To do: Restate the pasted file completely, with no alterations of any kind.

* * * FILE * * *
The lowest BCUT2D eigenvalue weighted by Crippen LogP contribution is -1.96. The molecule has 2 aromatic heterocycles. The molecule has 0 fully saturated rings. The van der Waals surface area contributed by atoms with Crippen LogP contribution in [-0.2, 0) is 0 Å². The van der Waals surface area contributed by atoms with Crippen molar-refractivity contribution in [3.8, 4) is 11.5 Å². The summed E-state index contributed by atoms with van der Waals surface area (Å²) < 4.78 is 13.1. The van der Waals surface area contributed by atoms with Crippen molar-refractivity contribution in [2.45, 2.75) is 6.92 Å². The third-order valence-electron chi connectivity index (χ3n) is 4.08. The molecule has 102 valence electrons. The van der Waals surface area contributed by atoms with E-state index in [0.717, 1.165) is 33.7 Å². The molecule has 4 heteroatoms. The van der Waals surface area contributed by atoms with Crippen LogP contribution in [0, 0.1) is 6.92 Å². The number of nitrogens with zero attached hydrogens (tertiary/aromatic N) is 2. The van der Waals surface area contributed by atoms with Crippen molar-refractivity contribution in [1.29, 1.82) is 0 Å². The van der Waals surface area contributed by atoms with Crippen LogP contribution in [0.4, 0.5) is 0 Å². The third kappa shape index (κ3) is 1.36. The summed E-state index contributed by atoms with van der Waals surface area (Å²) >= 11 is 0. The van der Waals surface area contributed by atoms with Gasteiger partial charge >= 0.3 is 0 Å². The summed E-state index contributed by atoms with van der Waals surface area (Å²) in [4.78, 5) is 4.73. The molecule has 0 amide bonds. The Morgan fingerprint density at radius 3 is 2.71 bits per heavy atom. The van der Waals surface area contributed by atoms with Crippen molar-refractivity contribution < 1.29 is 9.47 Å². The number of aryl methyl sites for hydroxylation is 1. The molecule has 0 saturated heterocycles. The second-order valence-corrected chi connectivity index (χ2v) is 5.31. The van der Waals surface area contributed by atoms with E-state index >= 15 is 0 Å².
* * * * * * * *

The lowest BCUT2D eigenvalue weighted by Crippen LogP contribution is -1.96. The molecule has 2 aromatic heterocycles. The molecule has 0 fully saturated rings. The van der Waals surface area contributed by atoms with Crippen LogP contribution in [-0.2, 0) is 0 Å². The van der Waals surface area contributed by atoms with Crippen molar-refractivity contribution in [3.8, 4) is 11.5 Å². The summed E-state index contributed by atoms with van der Waals surface area (Å²) < 4.78 is 13.1. The van der Waals surface area contributed by atoms with Crippen molar-refractivity contribution in [2.45, 2.75) is 6.92 Å². The third-order valence-electron chi connectivity index (χ3n) is 4.08. The molecule has 102 valence electrons. The van der Waals surface area contributed by atoms with E-state index in [0.717, 1.165) is 33.7 Å². The molecule has 4 heteroatoms. The van der Waals surface area contributed by atoms with Crippen LogP contribution in [0, 0.1) is 6.92 Å². The number of nitrogens with zero attached hydrogens (tertiary/aromatic N) is 2. The van der Waals surface area contributed by atoms with Crippen molar-refractivity contribution in [1.29, 1.82) is 0 Å². The van der Waals surface area contributed by atoms with Crippen LogP contribution in [0.4, 0.5) is 0 Å². The third kappa shape index (κ3) is 1.36. The summed E-state index contributed by atoms with van der Waals surface area (Å²) >= 11 is 0. The van der Waals surface area contributed by atoms with Gasteiger partial charge >= 0.3 is 0 Å². The summed E-state index contributed by atoms with van der Waals surface area (Å²) in [4.78, 5) is 4.73. The molecule has 0 amide bonds. The Morgan fingerprint density at radius 3 is 2.71 bits per heavy atom. The van der Waals surface area contributed by atoms with Crippen molar-refractivity contribution < 1.29 is 9.47 Å². The number of aryl methyl sites for hydroxylation is 1. The molecule has 0 saturated heterocycles. The second-order valence-corrected chi connectivity index (χ2v) is 5.31. The van der Waals surface area contributed by atoms with E-state index >= 15 is 0 Å².